Sunday, August 24, 2014

Endurance and Faith

Monday of the Twenty-first Week in Ordinary Time

Accordingly, we ourselves boast of you in the churches of God regarding your endurance and faith in all your persecutions and the afflictions you endure.  This is evidence of the just judgment of God, so that you may be considered worthy of the Kingdom of God for which you are suffering.  2 Thessalonians 1:4-5

“Woe to you, scribes and Pharisees, you hypocrites.  You lock the Kingdom of heaven before men.  You do not enter yourselves, nor do you allow entrance to those trying to enter.  Matthew 23-13

Our pilgrimage to God is a marathon. Hence it’s not about speed but about endurance. It’s as much about taking care of our faith along the way as learning to praise God in the midst of anything and everything. Our marathon will be finished the same way it was started: By taking steps of faith in hope.  (From Practicing Patience, Cultivating Endurance, April 24, 2012 by Mari-Anna StÃ¥lnacke @flowingfaith

Today’s readings are almost mirror images of discourse answering the question, “Where and when is boasting allowed?”  Paul’s letter to the people in Thessalonica clearly explains the answer, “Only when it is about the works of another, not about the works of ourselves.”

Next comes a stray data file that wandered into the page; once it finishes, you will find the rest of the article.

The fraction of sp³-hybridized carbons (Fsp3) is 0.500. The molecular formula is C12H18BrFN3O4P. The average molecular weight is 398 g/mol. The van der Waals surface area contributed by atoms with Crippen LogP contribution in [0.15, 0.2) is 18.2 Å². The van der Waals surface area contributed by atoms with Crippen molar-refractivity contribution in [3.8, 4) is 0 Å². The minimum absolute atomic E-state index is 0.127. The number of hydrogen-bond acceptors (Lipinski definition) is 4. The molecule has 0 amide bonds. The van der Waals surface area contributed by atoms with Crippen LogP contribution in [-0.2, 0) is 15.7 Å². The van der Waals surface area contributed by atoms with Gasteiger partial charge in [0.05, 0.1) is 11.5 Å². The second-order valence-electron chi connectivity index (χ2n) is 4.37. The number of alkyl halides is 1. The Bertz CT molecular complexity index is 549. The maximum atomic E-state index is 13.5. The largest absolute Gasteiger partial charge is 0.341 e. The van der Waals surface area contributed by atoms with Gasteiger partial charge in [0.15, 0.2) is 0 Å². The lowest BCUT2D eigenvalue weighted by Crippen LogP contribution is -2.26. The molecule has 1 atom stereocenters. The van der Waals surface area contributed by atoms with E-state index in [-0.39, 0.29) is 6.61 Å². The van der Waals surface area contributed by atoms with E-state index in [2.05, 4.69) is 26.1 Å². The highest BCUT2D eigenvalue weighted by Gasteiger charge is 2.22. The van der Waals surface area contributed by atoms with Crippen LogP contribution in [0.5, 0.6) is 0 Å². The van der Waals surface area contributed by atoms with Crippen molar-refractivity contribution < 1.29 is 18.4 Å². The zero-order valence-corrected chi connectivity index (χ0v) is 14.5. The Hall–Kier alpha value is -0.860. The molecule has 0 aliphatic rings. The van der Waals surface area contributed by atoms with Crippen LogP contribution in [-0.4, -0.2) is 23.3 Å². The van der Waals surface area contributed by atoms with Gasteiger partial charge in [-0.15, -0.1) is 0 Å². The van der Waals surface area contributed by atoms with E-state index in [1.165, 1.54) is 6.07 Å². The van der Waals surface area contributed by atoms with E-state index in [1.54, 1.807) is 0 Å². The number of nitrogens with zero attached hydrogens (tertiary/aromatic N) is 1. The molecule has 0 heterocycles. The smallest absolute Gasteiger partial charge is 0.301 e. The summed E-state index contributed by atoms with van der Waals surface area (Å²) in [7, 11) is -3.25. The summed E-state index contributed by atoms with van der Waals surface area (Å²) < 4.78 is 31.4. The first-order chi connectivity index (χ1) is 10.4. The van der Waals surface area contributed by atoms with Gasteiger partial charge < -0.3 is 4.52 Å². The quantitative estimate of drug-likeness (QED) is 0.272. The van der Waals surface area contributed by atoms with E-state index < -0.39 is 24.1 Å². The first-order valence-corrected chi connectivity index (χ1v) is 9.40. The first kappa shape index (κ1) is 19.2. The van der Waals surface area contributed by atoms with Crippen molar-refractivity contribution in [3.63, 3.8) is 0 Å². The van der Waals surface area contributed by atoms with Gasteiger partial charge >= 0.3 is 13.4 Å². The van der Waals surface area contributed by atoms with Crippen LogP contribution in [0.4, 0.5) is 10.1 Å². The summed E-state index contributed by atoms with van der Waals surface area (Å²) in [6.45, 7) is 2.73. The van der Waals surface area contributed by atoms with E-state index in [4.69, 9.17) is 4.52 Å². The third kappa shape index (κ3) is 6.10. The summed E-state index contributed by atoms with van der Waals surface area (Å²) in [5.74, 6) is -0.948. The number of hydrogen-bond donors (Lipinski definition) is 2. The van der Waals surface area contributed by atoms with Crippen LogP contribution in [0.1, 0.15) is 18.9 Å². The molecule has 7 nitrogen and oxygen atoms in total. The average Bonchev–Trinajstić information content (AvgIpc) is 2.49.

Enduring suffering is the key to the kingdom – a kingdom that requires of us to pick up our cross daily.  The Pharisees get Jesus’ condemnation because they live a life that is the opposite of suffering. 

Rather than use their keys to open the gates, they lock the gates of heaven to themselves and to others by their woeful and woe-filled behavior.  These “blind guides” may appear clean on the outside.  However, on the inside they are false prophets.

Vatican City, Aug 24, 2014 / 08:52 am (CNA/EWTN News) - During his Angelus address Sunday Pope Francis reflected on the Gospel account of Saint Peter's recognition of Jesus as the Lord, urging those present to honestly evaluate their own faith.

“Brothers and sisters, what happened in a unique way in Saint Peter, also takes place in every Christian who develops a sincere faith in Jesus the Christ,” he told crowds gathered in St. Peter's Square on Aug. 24.

“Today's Gospel challenges each of us: How is your faith? Let each of us answer in our heart. How is your faith? How is it? What does the Lord find in our hearts: a firm heart, like a rock? Or a heart like sand, that is, doubtful, mistrustful, unbelieving?”

How is your faith?  Is it as big as a mustard seed or as fragile as the faith of a dozen disciples locked in an upper room? 

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